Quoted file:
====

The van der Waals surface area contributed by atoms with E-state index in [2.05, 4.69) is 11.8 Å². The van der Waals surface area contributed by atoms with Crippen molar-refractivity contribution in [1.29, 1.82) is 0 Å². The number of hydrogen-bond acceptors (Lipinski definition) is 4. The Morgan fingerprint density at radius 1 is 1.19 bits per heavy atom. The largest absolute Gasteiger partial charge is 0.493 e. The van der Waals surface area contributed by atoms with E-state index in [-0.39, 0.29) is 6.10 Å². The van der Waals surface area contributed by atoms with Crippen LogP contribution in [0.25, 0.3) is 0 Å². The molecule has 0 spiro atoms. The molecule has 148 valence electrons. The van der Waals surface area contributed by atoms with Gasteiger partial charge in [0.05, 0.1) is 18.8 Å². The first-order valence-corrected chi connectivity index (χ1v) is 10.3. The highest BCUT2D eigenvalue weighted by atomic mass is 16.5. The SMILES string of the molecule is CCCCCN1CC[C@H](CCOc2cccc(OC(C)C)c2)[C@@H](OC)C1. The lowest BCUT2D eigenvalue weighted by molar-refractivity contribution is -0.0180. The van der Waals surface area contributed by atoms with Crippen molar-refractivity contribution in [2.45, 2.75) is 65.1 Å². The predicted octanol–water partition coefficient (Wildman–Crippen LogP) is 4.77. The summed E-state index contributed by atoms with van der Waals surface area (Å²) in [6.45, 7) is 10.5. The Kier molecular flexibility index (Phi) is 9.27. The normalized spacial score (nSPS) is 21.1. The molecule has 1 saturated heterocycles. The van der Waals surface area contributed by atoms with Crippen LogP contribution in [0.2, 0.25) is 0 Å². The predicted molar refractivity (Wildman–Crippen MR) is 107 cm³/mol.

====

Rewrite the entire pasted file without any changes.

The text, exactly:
The van der Waals surface area contributed by atoms with E-state index in [2.05, 4.69) is 11.8 Å². The van der Waals surface area contributed by atoms with Crippen molar-refractivity contribution in [1.29, 1.82) is 0 Å². The number of hydrogen-bond acceptors (Lipinski definition) is 4. The Morgan fingerprint density at radius 1 is 1.19 bits per heavy atom. The largest absolute Gasteiger partial charge is 0.493 e. The van der Waals surface area contributed by atoms with E-state index in [-0.39, 0.29) is 6.10 Å². The van der Waals surface area contributed by atoms with Crippen LogP contribution in [0.25, 0.3) is 0 Å². The molecule has 0 spiro atoms. The molecule has 148 valence electrons. The van der Waals surface area contributed by atoms with Gasteiger partial charge in [0.05, 0.1) is 18.8 Å². The first-order valence-corrected chi connectivity index (χ1v) is 10.3. The highest BCUT2D eigenvalue weighted by atomic mass is 16.5. The SMILES string of the molecule is CCCCCN1CC[C@H](CCOc2cccc(OC(C)C)c2)[C@@H](OC)C1. The lowest BCUT2D eigenvalue weighted by molar-refractivity contribution is -0.0180. The van der Waals surface area contributed by atoms with Crippen molar-refractivity contribution in [2.45, 2.75) is 65.1 Å². The predicted octanol–water partition coefficient (Wildman–Crippen LogP) is 4.77. The summed E-state index contributed by atoms with van der Waals surface area (Å²) in [6.45, 7) is 10.5. The Kier molecular flexibility index (Phi) is 9.27. The normalized spacial score (nSPS) is 21.1. The molecule has 1 saturated heterocycles. The van der Waals surface area contributed by atoms with Crippen LogP contribution in [0.2, 0.25) is 0 Å². The predicted molar refractivity (Wildman–Crippen MR) is 107 cm³/mol.